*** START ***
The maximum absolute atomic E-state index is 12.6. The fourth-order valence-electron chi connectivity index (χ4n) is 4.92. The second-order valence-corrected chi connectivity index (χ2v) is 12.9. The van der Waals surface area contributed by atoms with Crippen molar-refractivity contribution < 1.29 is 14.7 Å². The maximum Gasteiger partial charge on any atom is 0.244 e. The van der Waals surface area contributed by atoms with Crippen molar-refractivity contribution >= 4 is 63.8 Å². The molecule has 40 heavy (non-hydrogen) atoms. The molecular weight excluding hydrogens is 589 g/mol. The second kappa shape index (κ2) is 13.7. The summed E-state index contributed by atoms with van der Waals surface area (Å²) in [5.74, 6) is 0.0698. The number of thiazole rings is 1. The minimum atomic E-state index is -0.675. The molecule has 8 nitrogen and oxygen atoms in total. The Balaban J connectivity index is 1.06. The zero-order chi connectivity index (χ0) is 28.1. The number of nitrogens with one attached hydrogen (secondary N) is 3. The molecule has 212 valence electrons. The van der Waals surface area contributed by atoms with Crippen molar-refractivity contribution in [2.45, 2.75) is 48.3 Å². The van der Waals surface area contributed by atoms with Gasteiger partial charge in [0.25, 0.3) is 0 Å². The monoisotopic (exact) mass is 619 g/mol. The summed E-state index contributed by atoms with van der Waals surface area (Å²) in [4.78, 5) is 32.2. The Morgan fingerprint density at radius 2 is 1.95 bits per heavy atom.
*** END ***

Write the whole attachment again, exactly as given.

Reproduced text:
The maximum absolute atomic E-state index is 12.6. The fourth-order valence-electron chi connectivity index (χ4n) is 4.92. The second-order valence-corrected chi connectivity index (χ2v) is 12.9. The van der Waals surface area contributed by atoms with Crippen molar-refractivity contribution < 1.29 is 14.7 Å². The maximum Gasteiger partial charge on any atom is 0.244 e. The van der Waals surface area contributed by atoms with Crippen molar-refractivity contribution >= 4 is 63.8 Å². The molecule has 40 heavy (non-hydrogen) atoms. The molecular weight excluding hydrogens is 589 g/mol. The second kappa shape index (κ2) is 13.7. The summed E-state index contributed by atoms with van der Waals surface area (Å²) in [5.74, 6) is 0.0698. The number of thiazole rings is 1. The minimum atomic E-state index is -0.675. The molecule has 8 nitrogen and oxygen atoms in total. The Balaban J connectivity index is 1.06. The zero-order chi connectivity index (χ0) is 28.1. The number of nitrogens with one attached hydrogen (secondary N) is 3. The molecule has 212 valence electrons. The van der Waals surface area contributed by atoms with Crippen molar-refractivity contribution in [2.45, 2.75) is 48.3 Å². The van der Waals surface area contributed by atoms with Gasteiger partial charge in [0.25, 0.3) is 0 Å². The monoisotopic (exact) mass is 619 g/mol. The summed E-state index contributed by atoms with van der Waals surface area (Å²) in [4.78, 5) is 32.2. The Morgan fingerprint density at radius 2 is 1.95 bits per heavy atom.